Shaun Nichols (Arizona). "Self as Primitive: The View from Lexical Semantics." Free and open to all. Reception follows.
Abstract: Prevailing philosophical accounts of persons provide a reduction of the notion of person or self. For instance, on one prominent account, the person is the mind. On another prominent view, the person is the body or the brain. A third, supernatural view, is that the person is the soul. These are all reductive accounts that attempt to explain the person/self in terms of something else. Primitivism denies these reductionist views of persons. According to primitivism, psychological and bodily features will never constitute a person, they can only be attributes of a person. The primitivist view predicts that mind, body, and soul are mere attributes of a person; they don’t constitute a person. I’ll argue that the primitivist view best captures the lexical semantics for “I”, “mind”, “body”, and “soul".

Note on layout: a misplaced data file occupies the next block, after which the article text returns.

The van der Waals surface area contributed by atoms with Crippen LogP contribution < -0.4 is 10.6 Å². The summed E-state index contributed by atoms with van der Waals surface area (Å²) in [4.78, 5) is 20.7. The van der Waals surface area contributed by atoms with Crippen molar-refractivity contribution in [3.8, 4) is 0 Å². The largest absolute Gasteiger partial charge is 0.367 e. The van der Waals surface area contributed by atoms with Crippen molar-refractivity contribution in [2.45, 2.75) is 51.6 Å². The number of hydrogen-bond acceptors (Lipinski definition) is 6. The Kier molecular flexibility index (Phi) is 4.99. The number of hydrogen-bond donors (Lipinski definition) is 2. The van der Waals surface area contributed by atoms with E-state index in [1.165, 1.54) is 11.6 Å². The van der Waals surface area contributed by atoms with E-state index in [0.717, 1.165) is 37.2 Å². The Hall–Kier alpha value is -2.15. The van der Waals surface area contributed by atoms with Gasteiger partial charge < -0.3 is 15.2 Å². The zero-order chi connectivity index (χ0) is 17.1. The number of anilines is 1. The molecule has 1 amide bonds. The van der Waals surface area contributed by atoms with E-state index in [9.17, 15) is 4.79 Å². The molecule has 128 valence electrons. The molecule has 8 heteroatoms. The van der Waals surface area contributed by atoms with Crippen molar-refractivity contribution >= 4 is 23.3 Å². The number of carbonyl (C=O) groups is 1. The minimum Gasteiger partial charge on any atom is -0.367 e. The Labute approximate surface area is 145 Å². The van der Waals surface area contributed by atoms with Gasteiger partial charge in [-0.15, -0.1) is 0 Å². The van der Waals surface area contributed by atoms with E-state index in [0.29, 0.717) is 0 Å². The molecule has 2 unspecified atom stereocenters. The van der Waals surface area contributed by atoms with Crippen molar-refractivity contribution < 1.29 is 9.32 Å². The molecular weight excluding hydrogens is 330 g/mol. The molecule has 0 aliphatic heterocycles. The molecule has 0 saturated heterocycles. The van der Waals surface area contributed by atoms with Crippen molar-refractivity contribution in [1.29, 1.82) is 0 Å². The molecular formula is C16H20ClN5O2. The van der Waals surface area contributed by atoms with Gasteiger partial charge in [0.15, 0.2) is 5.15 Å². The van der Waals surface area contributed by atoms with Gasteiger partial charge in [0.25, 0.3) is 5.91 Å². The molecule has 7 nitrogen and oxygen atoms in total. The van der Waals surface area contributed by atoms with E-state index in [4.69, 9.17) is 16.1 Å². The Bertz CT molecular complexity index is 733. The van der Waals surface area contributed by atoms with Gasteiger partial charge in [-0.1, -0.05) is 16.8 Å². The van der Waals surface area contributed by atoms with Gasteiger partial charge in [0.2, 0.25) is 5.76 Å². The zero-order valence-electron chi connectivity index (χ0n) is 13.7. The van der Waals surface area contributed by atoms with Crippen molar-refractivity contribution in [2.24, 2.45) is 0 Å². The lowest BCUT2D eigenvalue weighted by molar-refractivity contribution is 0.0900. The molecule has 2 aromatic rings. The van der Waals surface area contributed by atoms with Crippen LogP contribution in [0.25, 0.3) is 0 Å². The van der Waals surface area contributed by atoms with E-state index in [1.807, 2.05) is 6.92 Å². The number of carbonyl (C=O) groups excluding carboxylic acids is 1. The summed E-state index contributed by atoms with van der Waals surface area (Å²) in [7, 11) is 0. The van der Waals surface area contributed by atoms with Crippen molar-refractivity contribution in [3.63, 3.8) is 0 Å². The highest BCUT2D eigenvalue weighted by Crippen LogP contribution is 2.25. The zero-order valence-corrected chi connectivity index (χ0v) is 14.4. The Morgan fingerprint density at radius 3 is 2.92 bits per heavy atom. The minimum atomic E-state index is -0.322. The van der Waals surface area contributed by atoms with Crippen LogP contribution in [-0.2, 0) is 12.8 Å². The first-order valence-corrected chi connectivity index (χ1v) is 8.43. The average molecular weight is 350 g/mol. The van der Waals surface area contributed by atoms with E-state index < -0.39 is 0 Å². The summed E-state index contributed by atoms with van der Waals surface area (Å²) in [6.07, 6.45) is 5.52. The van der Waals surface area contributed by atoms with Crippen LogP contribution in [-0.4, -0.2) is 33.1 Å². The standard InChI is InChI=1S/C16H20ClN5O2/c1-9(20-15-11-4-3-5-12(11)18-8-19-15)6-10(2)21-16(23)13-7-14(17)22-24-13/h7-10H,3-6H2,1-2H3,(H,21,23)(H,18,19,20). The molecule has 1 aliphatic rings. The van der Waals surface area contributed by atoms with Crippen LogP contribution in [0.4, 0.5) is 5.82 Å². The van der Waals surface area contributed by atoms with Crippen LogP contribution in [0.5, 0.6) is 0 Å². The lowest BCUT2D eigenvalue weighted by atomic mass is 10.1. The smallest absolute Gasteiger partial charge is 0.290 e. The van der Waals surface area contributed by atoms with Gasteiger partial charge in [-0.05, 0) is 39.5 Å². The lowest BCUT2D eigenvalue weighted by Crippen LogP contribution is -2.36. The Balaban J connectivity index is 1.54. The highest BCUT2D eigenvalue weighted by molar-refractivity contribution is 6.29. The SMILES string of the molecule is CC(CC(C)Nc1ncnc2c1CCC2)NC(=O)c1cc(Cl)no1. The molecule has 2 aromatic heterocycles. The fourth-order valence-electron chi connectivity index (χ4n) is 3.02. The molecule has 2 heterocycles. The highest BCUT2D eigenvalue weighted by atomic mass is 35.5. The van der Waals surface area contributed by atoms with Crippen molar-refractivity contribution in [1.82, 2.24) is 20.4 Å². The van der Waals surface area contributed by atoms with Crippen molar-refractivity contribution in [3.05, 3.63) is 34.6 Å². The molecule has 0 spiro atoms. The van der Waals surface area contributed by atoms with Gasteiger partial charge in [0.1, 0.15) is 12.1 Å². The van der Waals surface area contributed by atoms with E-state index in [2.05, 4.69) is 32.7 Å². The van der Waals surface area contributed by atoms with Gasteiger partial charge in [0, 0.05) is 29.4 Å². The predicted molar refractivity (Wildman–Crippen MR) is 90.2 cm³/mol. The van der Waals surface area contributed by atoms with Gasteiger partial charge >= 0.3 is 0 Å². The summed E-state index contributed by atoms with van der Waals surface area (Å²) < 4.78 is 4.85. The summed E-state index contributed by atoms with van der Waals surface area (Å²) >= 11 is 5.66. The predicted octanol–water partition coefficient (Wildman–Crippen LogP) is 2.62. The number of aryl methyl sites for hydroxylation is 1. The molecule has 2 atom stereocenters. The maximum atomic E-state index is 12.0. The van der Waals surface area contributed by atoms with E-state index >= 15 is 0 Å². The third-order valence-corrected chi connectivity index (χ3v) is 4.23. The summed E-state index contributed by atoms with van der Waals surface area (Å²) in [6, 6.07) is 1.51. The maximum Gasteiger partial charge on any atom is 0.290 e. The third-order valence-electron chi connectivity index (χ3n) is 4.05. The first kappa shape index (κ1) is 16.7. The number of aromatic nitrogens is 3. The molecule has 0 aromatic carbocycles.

Shaun Nichols is Professor of Philosophy at the University of Arizona, and is at Dartmouth as a visiting lecturer in the Cognitive Science Program. His research focuses on the psychological underpinnings of ordinary thinking about philosophical issues. Recently, he's been applying this method to issues surrounding free will, the self, consciousness, and causation. He is the author of Bound: Essays on Free Will and Responsibility (Oxford University Press, 2015) and Sentimental Rules: On the Natural Foundations of Moral Judgment (Oxford University Press, 2004), co-author (with S. Stich) of Mindreading: An Integrated Account of Pretense, Self-Awareness and Understanding Other Minds (Oxford University Press, 2003), as well as numerous scholarly articles. He is the current president of the Society for Philosophy and Psychology.
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